Due to the fact that she wants to sexually possess a parent and she cannot do so with her mother without having a penis, her attention turns towards her father instead. At this developmental stage, she starts to develop a subconscious sexual desire for her father. At the same time, she turns hostile towards the mother, becoming more and more fixated on her father. She might also push away her mother and start to focus completely on her father instead.

Over a period of time, as she grows up, she starts to realize that her mother’s love is also equally important, so she starts becoming attached to her mother once again, and starts emulating her mother’s action and learning about traditional gender roles. During puberty again, she starts becoming attracted to men who are not related to her.

Some adults, according to Jung, can regress to the phallic phase, while some never really grow out of the phallic phase, leaving them with sexual feelings towards their parent.

Is There Any Truth Behind The Electra Complex?

With progress in psychology, nowadays the Electra complex is no longer widely accepted or believed to be true. As with many of the theories put forth by Freud, the feminine Oedipus attitude complex along with the theory of ‘penis envy’ is today widely criticized and frowned upon. There is, in fact, very little data available that supports the theory of the Electra complex. There is also no official diagnosis even for the Electra complex present in the Diagnostic and Statistical Manual of Mental Disorders (DSM-5)(3).

Overall as well, the very concept of ‘penis envy’ has been highly criticized as being extremely sexist and both the Electra and the Oedipus complexes are also criticized as being heteronormative because it implies that a child needs two parents (a mother and a father) to develop properly.(4)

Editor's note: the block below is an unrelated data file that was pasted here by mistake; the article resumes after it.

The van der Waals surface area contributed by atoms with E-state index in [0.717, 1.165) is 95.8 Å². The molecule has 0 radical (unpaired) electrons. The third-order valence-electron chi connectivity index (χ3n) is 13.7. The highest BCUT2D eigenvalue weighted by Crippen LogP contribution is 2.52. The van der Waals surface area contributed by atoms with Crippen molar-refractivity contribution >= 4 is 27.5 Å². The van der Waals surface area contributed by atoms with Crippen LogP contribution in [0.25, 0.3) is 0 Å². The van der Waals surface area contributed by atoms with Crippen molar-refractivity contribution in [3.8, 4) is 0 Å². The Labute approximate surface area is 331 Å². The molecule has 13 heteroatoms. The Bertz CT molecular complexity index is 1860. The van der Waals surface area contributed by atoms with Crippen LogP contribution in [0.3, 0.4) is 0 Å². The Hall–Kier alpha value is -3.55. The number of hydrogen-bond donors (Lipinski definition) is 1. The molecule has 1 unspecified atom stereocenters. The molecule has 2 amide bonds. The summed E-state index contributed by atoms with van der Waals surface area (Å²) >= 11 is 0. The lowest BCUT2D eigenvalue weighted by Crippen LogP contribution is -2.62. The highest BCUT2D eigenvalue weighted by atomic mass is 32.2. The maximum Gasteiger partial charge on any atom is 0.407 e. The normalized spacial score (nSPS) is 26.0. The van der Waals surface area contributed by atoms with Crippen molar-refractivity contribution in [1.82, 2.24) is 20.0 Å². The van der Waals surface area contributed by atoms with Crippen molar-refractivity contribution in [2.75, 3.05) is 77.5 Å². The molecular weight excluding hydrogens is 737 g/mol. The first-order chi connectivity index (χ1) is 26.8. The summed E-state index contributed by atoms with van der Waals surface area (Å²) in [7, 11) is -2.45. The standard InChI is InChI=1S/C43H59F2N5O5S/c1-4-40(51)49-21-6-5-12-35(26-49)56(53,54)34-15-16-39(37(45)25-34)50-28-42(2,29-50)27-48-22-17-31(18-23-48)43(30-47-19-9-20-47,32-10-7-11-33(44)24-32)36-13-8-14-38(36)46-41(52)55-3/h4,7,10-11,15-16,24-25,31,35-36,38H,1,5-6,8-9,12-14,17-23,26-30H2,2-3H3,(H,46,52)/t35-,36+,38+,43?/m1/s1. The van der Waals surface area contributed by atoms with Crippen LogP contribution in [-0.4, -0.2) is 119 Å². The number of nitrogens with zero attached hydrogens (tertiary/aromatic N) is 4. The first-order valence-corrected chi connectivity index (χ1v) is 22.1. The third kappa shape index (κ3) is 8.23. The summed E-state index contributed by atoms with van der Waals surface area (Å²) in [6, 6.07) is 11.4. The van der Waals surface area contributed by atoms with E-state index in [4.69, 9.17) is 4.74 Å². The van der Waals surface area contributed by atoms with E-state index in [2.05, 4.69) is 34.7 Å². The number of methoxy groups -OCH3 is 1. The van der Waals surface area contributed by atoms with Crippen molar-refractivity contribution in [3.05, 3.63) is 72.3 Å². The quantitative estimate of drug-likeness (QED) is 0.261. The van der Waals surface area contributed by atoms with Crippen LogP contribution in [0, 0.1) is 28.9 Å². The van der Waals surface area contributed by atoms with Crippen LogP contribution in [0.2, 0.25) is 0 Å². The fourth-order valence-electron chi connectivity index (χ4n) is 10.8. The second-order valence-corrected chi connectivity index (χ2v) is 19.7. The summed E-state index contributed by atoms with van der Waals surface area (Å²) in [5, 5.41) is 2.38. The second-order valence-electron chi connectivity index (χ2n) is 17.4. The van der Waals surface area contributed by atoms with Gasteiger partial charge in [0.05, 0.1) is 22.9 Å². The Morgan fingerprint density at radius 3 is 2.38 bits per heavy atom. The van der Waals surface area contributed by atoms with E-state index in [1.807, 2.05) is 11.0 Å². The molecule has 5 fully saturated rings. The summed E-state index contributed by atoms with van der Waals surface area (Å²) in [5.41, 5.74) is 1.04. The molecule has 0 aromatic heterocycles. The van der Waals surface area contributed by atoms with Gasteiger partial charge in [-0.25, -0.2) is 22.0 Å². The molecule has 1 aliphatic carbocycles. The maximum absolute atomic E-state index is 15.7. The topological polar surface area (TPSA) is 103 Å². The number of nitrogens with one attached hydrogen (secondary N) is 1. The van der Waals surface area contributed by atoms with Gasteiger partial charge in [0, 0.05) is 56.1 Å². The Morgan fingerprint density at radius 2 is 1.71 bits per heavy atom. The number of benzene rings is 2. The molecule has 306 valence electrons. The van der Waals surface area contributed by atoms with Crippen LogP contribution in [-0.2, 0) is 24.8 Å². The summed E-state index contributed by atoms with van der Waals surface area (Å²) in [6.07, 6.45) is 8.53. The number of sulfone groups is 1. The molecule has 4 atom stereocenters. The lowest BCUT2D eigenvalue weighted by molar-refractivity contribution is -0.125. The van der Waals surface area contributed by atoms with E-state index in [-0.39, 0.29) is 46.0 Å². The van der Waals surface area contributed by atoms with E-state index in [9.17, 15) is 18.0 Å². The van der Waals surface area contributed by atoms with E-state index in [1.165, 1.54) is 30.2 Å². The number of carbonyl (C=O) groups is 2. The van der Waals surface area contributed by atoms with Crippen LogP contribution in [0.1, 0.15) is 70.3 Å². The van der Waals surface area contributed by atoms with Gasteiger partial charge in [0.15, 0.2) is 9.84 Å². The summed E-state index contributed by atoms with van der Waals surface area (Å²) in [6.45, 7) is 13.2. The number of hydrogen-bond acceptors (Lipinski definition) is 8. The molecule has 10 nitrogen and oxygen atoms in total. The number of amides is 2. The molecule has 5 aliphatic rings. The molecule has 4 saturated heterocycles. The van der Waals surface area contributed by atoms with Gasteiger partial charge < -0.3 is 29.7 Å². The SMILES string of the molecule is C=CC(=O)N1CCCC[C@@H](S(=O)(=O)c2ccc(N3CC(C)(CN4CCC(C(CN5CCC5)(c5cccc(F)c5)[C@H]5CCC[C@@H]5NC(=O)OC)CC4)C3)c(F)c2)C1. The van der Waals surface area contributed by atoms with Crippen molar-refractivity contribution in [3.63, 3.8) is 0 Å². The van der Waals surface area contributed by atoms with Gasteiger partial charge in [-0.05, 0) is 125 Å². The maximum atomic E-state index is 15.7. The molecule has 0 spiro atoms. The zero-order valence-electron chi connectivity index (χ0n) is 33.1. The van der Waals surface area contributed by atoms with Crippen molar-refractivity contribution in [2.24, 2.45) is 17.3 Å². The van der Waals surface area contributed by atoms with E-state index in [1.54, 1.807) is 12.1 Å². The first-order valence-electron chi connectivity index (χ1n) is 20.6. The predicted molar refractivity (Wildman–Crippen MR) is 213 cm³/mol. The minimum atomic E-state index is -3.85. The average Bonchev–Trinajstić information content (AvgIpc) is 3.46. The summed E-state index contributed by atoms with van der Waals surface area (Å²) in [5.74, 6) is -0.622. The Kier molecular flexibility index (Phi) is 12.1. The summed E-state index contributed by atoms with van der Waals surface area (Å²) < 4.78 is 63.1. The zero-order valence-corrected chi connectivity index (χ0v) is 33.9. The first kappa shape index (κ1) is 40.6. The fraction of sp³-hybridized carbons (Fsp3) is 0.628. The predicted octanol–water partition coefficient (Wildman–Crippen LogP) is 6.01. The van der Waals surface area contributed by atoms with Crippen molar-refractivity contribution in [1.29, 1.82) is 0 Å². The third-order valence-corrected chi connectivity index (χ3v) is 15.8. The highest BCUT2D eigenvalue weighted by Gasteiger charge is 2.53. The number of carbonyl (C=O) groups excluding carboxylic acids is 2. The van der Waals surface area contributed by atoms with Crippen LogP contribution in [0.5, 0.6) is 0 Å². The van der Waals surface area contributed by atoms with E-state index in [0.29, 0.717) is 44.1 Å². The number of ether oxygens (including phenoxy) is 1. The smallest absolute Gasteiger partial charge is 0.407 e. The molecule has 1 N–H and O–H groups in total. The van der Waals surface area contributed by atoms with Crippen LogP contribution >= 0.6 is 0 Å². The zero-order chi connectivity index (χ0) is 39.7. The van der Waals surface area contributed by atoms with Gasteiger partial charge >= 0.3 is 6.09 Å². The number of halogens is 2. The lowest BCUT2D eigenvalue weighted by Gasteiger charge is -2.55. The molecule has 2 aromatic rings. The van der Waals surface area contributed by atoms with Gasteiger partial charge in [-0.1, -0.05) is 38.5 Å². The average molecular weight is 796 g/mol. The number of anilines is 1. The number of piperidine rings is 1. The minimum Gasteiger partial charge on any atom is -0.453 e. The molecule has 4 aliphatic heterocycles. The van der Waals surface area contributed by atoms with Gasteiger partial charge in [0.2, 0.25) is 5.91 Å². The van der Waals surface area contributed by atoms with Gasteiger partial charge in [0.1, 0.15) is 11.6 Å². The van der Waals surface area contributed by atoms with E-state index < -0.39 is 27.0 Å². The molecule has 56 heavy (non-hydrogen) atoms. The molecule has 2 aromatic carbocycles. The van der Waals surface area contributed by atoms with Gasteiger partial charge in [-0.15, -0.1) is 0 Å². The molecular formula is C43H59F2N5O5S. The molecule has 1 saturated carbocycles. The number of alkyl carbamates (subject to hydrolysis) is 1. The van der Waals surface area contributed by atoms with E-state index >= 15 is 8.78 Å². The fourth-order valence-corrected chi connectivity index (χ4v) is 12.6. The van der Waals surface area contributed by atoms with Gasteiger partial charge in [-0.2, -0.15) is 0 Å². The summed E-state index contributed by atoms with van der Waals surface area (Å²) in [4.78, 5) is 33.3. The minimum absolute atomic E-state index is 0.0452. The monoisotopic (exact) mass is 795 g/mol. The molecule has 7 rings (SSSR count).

While it is possible for young girls to become sexually attracted to their fathers, it is not a universal theory as proposed by both Freud and Jung.


The Electra complex has been discredited in recent years and most psychologists do not even believe this to be real. It has today simply been rendered to a theory that is frowned upon today. If you have any concerns about your child’s sexual or mental development, consulting a child psychologist would be the best way to go about. They will be the correct person to guide you in a manner that will help your concerns.


  1. Zepf, S. and Seel, D., 2016. Penis Envy and the Female Oedipus Complex: A Plea to Reawaken an Ineffectual Debate. The Psychoanalytic Review, 103(3), pp.397-421.
  2. Zepf, S. and Seel, D., 2016. Penis Envy and the Female Oedipus Complex: A Plea to Reawaken an Ineffectual Debate. The Psychoanalytic Review, 103(3), pp.397-421.
  3. Psychiatry.org. (2019). DSM-5. [online] Available at: https://www.psychiatry.org/psychiatrists/practice/dsm [Accessed 1 May 2019].
  4. Drwiega, M., 2002. On controversies around the Oedipus Complex. Psychiatria polska, 36(6), pp.895-909
Team PainAssist
Team PainAssist
Written, Edited or Reviewed By: Team PainAssist, Pain Assist Inc. This article does not provide medical advice. See disclaimer
Last Modified On:June 21, 2019